The likes of Facebook, Amazon, Google and Microsoft may have upwards of a billion users, but this ‘billion user club’ status enters them into a digital arms race. They all understand the power their virtual assistants will hold over us in the long term and this puts them under pressure to create, in the shortest time possible, compelling assistants that allow access to unbounded utility so we can delegate more and more of our everyday tasks.
Science fiction has already given us glimpses of what this future with virtual assistants might look like; Iron Man has ‘J.A.R.V.I.S’, Michael Knight has ‘KITT’ and even Red Dwarf has ‘Holly’.Anyone who loves SciFi
However, for most, this dream has not yet been realised and, despite the huge consumer uptake of smart speakers, people don’t yet believe this channel can deliver an intelligent assistant. To date the utility of smart speakers has been widely reported as ‘glorified switches’; they merely allow people to turn lights, music and timers off and on using their voice.
This is principally due to the nascent nature of the space. The platforms can only do so much and a great deal of the utility will have to come from the developer community building voice apps (Skills for Amazon Alexa, Actions for Google Assistant), following a similar path to the way in which smartphones gained traction. It’s useful to think of Alexa or Google Assistant as the ‘smartphone’ and voice skills and actions as ‘apps’. Most of the functionality we get from our phones is through apps; the same will be the case for voice assistants, but the ‘killer apps’ are only just starting to be developed.
Amazon’s Alexa platform is the current front-runner in this contest, reporting around 80,000 voice skills in January 2019 against Google’s 4,253 Voice actions; Amazon also has a lead in the numbers of smart speakers sold (although Google says it has more ‘in market’ assistants as it includes all Android phones with Google Assistant enabled).
Without the ‘killer voice app’ platform, however, engagement with voice is still lacking – hence the arms race where the pace of progress is paramount. It’s with this in mind that Amazon this year launched The Alexa Cup: ‘A global competition across 11 countries challenging agencies to strategize, prepare, build, and pitch an Alexa Skill and go-to-market plan that solves a business problem or pain point’.
The aim is to galvanise brands and agencies into developing some highly referenceable ‘killer applications’ to push platform usage and perception forward.
We identified that although Amazon is hugely successful in delivering physical products, this hasn’t been replicated across its provision of local services, despite the popularity of this type of business. (The Bright Local – Local Customer Review Summary 2018 identified that 50% of 18-34 year-olds go online to look up a local business, every day.) While people have a seemingly infinite choice of goods to buy online, their choice is more limited when they want to do things such as book a haircut, get their car serviced or order a takeaway meal, all of which require the supplier to be in their vicinity.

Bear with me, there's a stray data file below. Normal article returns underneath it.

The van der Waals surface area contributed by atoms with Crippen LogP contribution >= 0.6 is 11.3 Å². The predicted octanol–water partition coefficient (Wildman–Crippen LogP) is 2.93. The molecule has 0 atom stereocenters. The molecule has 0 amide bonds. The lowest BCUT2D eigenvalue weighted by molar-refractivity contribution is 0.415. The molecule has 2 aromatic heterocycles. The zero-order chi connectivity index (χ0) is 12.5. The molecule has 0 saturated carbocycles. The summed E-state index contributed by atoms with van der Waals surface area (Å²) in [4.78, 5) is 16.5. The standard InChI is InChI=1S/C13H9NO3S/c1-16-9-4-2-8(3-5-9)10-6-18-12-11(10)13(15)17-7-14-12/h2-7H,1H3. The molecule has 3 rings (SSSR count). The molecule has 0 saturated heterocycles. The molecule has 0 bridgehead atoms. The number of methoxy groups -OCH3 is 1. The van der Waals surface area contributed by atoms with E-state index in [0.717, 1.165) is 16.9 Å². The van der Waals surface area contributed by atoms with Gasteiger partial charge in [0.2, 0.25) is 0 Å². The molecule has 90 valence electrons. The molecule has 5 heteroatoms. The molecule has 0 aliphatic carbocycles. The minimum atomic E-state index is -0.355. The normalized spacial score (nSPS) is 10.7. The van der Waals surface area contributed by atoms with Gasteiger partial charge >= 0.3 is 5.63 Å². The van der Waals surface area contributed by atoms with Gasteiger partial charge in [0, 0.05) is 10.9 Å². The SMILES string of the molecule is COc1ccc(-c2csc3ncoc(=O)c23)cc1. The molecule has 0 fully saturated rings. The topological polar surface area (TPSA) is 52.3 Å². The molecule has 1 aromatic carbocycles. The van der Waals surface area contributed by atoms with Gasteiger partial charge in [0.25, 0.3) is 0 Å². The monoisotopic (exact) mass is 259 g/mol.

This market gap opened up an opportunity for Say It Now to use our experience in what we’ve dubbed ‘conversational commerce’. We define this as the use of natural language channels (messaging, SMS or voice interfaces) in the purchasing journey. Conversational advertising is the role these same channels play in driving interested parties to purchase using these channels.
As assistants are increasingly adopted, and brands enable themselves to be communicated with via natural language (chatbots in Messenger, WhatsApp, Instagram or voice enabled devices) there is an inevitable requirement to transact in these environments.
In its simplest form, our Alexa Cup entry allows people to book local services via Alexa, whether that’s a plumber, hairdresser, takeaway meal, garage, etc; in other words, allowing these businesses to be found and booked via voice search. But it also goes one step further, combining the popularity of local services identified above, with the power of customer reviews, so the businesses suggested by Alexa will be those endorsed by other users. (The same Bright Local report found that 90% of consumers read online reviews before visiting a business.)
To do this we collaborated with ‘the marketplace of marketplaces’, Booxscale. The company has spent the last few years building relationships with many of the leading marketplaces (including Rated People, Book My Garage, Urban [Massage], Uber Eats) resulting in a service that aggregates all the bookable businesses on one platform.
Marketplaces exist to give an easily bookable path and further marketing reach for local businesses, which are unlikely to have a website and, at present, highly unlikely to have a voice skill.
Our aim is to enable all of these services to be bookable through Alexa; there are currently about 250,000 in the UK alone and we’re proposing a global offering that will empower millions of local businesses to be booked by voice.
This proposition won the UK and European rounds of the Alexa Cup and will compete for the world title at the end of July. Whatever the outcome, the arrival of voice assistants is inevitable; being part of the community at this early stage is both exciting – and a responsibility not to be taken lightly.
This article was originally posted here in WARC